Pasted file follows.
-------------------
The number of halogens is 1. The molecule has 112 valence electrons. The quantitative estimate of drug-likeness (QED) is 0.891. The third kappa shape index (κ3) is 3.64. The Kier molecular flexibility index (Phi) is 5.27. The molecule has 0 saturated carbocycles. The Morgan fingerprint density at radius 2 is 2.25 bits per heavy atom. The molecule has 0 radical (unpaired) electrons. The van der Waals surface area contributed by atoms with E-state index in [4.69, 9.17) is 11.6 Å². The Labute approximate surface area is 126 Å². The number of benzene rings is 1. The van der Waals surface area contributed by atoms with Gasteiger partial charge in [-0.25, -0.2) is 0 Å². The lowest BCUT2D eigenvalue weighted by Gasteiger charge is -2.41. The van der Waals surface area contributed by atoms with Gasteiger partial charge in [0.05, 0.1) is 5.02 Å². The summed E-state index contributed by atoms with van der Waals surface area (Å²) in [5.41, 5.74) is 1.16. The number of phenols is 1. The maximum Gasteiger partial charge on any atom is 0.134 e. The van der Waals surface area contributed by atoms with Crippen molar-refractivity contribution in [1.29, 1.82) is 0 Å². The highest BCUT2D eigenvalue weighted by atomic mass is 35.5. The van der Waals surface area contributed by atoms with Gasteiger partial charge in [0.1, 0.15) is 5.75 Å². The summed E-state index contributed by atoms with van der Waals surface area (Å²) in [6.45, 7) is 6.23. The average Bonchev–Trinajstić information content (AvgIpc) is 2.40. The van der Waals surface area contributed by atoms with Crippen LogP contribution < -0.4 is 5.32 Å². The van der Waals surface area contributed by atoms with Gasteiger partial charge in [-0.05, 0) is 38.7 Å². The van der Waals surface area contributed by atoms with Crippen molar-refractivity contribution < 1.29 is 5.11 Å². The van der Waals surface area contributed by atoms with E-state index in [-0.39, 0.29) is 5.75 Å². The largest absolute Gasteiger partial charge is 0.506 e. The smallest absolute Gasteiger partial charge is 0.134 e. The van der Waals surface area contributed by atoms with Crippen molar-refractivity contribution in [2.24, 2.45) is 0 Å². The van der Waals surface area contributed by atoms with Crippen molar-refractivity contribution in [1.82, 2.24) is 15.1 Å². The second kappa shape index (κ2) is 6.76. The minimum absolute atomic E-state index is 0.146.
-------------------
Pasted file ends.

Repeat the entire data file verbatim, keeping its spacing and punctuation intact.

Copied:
The number of halogens is 1. The molecule has 112 valence electrons. The quantitative estimate of drug-likeness (QED) is 0.891. The third kappa shape index (κ3) is 3.64. The Kier molecular flexibility index (Phi) is 5.27. The molecule has 0 saturated carbocycles. The Morgan fingerprint density at radius 2 is 2.25 bits per heavy atom. The molecule has 0 radical (unpaired) electrons. The van der Waals surface area contributed by atoms with E-state index in [4.69, 9.17) is 11.6 Å². The Labute approximate surface area is 126 Å². The number of benzene rings is 1. The van der Waals surface area contributed by atoms with Gasteiger partial charge in [-0.25, -0.2) is 0 Å². The lowest BCUT2D eigenvalue weighted by Gasteiger charge is -2.41. The van der Waals surface area contributed by atoms with Gasteiger partial charge in [0.05, 0.1) is 5.02 Å². The summed E-state index contributed by atoms with van der Waals surface area (Å²) in [5.41, 5.74) is 1.16. The number of phenols is 1. The maximum Gasteiger partial charge on any atom is 0.134 e. The van der Waals surface area contributed by atoms with Crippen molar-refractivity contribution in [1.29, 1.82) is 0 Å². The highest BCUT2D eigenvalue weighted by atomic mass is 35.5. The van der Waals surface area contributed by atoms with Gasteiger partial charge in [0.1, 0.15) is 5.75 Å². The summed E-state index contributed by atoms with van der Waals surface area (Å²) in [6.45, 7) is 6.23. The average Bonchev–Trinajstić information content (AvgIpc) is 2.40. The van der Waals surface area contributed by atoms with Crippen LogP contribution < -0.4 is 5.32 Å². The van der Waals surface area contributed by atoms with Gasteiger partial charge in [-0.05, 0) is 38.7 Å². The van der Waals surface area contributed by atoms with Crippen molar-refractivity contribution < 1.29 is 5.11 Å². The van der Waals surface area contributed by atoms with E-state index in [-0.39, 0.29) is 5.75 Å². The largest absolute Gasteiger partial charge is 0.506 e. The smallest absolute Gasteiger partial charge is 0.134 e. The van der Waals surface area contributed by atoms with Crippen molar-refractivity contribution in [2.24, 2.45) is 0 Å². The van der Waals surface area contributed by atoms with Crippen molar-refractivity contribution in [1.82, 2.24) is 15.1 Å². The second kappa shape index (κ2) is 6.76. The minimum absolute atomic E-state index is 0.146.